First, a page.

Assessment for learning is “the process of seeking and interpreting evidence for use by learners and their teachers to decide where the learners are in their learning, where they need to go and how best to get there.”
Assessment Reform Group 2002.
Assessment for learning is underpinned by the knowledge that ability is not fixed and that every child can make progress. As well as being essential to teaching and learning, assessment for learning
- involves sharing learning goals with the children;
- helps children understand what they are aiming for, what counts as good work and what the success criteria are;
- involves children in self-assessment and peer assessment so they take more responsibility for their own learning;
- provides feedback about the qualities of the work and what needs to be done to improve (to which children should respond actively); and
- involves teachers and children reviewing and reflecting on achievement.
Sharing Learning Goals With Children
Some schools focus on both learning objectives (what the children will be learning) and learning outcomes (what they know, understand or are able to do by the end of the lesson). A more economic and equally effective approach is to focus on learning outcomes alone. One to three learning outcomes per lesson are adequate; you should share these at the start and during the lesson and for reflection and self-evaluation at the end. Phrase the outcomes in clear, simple and child-friendly language and use them as a basis for questioning and feedback. Learning outcomes should relate to knowledge, understanding and skills so that by the end of a lesson children would
- know that . . .
- understand how . . .
- be able to . . .
- explore and refine strategies for . . .
Performance, composition and appreciation provide the basis for learning outcomes. Three examples are as follows:
- By the end of this lesson we will have improved our street dance performance for sharing in assembly (performance).
- By the end of today’s lesson we will have created a short group dance based on one verse of a poem about winter (composition).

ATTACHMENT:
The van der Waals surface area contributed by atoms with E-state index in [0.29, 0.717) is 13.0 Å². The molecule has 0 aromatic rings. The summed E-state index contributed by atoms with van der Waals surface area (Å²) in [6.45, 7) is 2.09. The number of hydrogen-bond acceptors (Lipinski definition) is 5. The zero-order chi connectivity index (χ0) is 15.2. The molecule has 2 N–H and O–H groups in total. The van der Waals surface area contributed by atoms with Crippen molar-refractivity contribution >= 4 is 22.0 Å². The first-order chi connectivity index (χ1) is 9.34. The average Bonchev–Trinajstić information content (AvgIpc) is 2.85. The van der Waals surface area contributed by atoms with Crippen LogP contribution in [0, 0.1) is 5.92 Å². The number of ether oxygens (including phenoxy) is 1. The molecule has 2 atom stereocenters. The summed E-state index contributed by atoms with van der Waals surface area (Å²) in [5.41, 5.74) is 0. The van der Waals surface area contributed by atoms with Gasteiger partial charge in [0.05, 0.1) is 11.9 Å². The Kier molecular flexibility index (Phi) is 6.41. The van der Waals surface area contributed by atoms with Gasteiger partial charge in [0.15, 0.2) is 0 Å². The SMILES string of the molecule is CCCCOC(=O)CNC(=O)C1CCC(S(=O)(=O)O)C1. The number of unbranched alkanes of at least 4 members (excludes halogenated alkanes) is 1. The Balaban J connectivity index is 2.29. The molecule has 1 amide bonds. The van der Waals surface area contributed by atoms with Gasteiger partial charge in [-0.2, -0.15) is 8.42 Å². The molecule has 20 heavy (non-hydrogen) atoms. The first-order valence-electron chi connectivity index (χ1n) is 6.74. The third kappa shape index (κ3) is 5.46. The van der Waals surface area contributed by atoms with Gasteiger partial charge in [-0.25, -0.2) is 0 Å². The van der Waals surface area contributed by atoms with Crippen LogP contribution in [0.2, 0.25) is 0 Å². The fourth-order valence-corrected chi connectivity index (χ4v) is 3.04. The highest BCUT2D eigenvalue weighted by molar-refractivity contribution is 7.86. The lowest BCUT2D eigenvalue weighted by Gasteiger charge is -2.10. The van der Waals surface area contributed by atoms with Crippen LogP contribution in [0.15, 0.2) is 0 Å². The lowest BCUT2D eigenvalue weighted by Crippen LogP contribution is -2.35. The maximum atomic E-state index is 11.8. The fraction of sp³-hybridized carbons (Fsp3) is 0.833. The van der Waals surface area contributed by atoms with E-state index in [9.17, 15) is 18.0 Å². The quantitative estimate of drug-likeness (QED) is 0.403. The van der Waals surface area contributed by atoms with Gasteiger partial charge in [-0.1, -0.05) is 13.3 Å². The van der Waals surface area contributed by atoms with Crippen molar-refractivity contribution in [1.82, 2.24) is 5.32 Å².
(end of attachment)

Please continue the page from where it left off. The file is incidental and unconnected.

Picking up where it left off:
- By the end of the lesson we will know some facts about South African gumboot dancing and be able to create a short gumboot sequence with a partner using two different rhythms (appreciation and composition).
It is also important that children understand why they are learning—in other words, what is the relevance of the learning outcomes to their everyday lives? Learning goals include individual and group targets that might relate to more generic performance, composition and appreciation (or social and behavioural) outcomes.
Helping Children Know and Recognise the Standards
This requires agreeing and sharing clear success criteria related to the learning outcome. For instance, for the first outcome listed previously, the success criteria might be good timing, good focus and strong, rhythmic movement. It is most effective when children arrive at the success criteria themselves in response to a teacher’s question: “What will a good street dance performance look like?” Seeing good examples of work is also crucial—this can be achieved by an adult or other children modelling what is expected and by looking at the work of other children or professionals on film. Another useful strategy to consider is that when sharing work with a wider audience (such as to another class or in assembly) teachers and children share the process as well as the product so that everyone understands and appreciates the steps to success in dance.